The Syrians Are on Their Own - Sada
Following their Security Council veto against a new Syrian resolution on October 4, Russia and China have emerged as villains who, according to US ambassador the United Nations Susan Rice, “would rather sell weapons to the Syrian regime than stand with the Syrian people.” And while Syrian opposition activists agree and burn Chinese and Russian flags in protest, the Syrian regime ponders publicly adopting the Ruble and the Yuan for what remains of the country’s international trade. Criticism of the two countries’ veto obscures the inconvenient truth that the blame for international inaction is not theirs alone. Rather, the United States and Europe appear only half-willing, and are entirely incapable of anything substantial to stop human rights abuses in Syria, or help the country’s opposition in its struggle against the regime.
Economic sanctions—the first diplomatic weapon of choice—do not require international consensus to have a serious impact. And although only a few countries have the ability to influence the Syrian economy, they acted slowly and sent mixed signals. Since the beginning of the uprising, Syrian activists have pointed out that most of the country’s oil (which accounts for an estimated 30 % percent of overall export revenue) goes to only a handful of European countries: Germany and Italy each amounting to a third, followed by France and the Netherlands with a rough 10%, and Austria and Spain with slightly more than 5%. Yet it took the European Union almost six months (September 2) to ban oil imports from Syria. The decision also stopped short of ordering companies that provide services to Syria for pumping (like Total or Shell) to pull out altogether—fearful lest Chinese or Russian companies scoop operations in their stead. This might be a moot point, as no oil would be pumped if there are no buyers; and reports indicate that oil extraction was all but suspended by late September. But this raises doubts as to whether Europeans are ready to put their money where their mouths are.
Similarly on October 13, German technology giant Siemens inked a 305 million Euro deal with the Syrian ministry of electricity to expand a major power station. Even if the expected external funding for this project is not forthcoming under the current conditions, Minister of Electricity Imad Khamis was quoted referring to the European Investment Bank (as well as unspecified “Arab funds”).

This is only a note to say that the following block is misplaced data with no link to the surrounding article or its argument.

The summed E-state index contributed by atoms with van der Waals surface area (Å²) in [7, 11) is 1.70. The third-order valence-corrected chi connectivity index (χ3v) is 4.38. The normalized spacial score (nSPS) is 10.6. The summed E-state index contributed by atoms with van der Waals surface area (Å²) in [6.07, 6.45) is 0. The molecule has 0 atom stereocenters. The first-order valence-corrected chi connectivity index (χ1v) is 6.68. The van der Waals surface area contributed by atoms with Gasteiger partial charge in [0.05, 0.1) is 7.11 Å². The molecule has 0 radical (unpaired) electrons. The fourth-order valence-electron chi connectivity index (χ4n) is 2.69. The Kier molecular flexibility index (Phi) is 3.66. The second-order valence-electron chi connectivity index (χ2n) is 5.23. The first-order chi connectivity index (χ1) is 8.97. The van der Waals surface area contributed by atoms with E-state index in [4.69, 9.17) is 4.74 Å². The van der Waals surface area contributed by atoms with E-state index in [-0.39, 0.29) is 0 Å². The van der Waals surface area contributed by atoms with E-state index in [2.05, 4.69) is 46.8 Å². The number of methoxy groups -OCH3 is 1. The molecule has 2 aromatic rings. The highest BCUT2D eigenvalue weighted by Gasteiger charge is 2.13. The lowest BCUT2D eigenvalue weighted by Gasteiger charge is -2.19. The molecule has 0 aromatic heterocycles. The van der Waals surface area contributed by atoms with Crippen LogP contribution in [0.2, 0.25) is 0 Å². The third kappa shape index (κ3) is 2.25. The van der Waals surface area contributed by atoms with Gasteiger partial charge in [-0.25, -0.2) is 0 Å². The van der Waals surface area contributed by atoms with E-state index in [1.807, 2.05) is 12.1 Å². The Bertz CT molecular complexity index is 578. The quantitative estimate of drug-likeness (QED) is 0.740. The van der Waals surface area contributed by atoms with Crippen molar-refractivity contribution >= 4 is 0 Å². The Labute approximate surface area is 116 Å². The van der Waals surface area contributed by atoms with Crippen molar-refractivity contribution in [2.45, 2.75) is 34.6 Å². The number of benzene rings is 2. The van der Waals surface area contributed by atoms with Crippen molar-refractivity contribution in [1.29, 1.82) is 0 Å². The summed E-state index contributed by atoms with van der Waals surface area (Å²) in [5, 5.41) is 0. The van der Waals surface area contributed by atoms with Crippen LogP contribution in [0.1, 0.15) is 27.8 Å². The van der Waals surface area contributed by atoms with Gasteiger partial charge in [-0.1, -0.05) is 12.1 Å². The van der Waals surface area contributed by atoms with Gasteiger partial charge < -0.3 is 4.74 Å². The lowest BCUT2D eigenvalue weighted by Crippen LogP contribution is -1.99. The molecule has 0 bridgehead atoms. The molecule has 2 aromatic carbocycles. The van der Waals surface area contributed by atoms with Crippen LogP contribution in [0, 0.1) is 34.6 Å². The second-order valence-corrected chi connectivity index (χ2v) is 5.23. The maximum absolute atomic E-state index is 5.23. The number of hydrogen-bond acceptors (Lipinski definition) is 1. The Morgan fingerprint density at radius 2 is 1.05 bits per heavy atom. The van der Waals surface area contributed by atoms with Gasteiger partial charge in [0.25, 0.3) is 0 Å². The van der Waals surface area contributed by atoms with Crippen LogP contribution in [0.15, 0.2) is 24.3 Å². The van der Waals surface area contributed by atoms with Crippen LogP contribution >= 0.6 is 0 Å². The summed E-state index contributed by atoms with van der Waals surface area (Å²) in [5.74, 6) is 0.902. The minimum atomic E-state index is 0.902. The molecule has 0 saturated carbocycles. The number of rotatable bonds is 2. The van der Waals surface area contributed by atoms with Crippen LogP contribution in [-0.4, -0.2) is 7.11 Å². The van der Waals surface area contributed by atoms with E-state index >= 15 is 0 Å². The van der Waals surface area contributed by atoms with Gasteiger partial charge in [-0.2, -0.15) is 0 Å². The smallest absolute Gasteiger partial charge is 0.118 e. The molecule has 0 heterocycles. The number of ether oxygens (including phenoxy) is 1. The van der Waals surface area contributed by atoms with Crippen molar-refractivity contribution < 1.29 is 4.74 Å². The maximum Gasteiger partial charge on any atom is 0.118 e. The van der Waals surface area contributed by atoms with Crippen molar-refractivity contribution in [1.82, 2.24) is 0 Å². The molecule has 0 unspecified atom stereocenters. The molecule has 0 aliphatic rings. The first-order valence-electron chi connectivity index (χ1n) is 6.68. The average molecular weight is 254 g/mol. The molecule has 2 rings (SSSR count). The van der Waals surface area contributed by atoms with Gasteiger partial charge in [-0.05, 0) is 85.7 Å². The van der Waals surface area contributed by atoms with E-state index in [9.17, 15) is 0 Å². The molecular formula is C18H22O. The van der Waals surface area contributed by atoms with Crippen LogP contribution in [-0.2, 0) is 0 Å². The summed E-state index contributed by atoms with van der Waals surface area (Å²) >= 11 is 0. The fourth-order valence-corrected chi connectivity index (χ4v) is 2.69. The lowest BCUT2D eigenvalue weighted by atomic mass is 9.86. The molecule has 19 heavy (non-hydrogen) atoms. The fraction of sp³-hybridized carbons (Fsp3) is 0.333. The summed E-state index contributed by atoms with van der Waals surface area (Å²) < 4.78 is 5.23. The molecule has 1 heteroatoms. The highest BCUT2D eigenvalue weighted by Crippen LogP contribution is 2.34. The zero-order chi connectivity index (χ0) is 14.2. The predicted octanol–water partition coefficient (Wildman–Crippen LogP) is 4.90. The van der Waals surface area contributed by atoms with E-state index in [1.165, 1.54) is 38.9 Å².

The righteous rhetoric and flurry of efforts to organize the exiled Syrian opposition can barely conceal how little can actually be done to bring that change about.
Once implemented, these sanctions have seriously affected the Syrian economy, even despite their slow start-up. Yet there are no signs still that they fulfill the desired strategic objective of motivating the Syrian economic elite to exert pressure on the regime, or forcing main players in the power structure to contemplate a change of tack—or even leadership. In the clearest expression how serious the situation may be, Syria’s ministry of economy on September 24 banned most imports except raw materials and grains, so as to preserve precious foreign currency reserves. It took the Syrian business community only a week to pressure the government into revoking the decision—how these imports will be paid for is still a question unanswered. Obviously, the economic elite can make itself heard in the halls of power, but so far it has only used this leverage to protect its own immediate interests and has not pushed for a fundamental change. The objective of driving a wedge between the economic elite and the ruling clique faces the additional and perhaps insurmountable difficulty that a significant proportion of these economic actors owe their favorable position and business models to the current regime— and many fully overlap with the regime. They have little reason to expect that they will be able to protect their interests if the House of Assad were to crumble.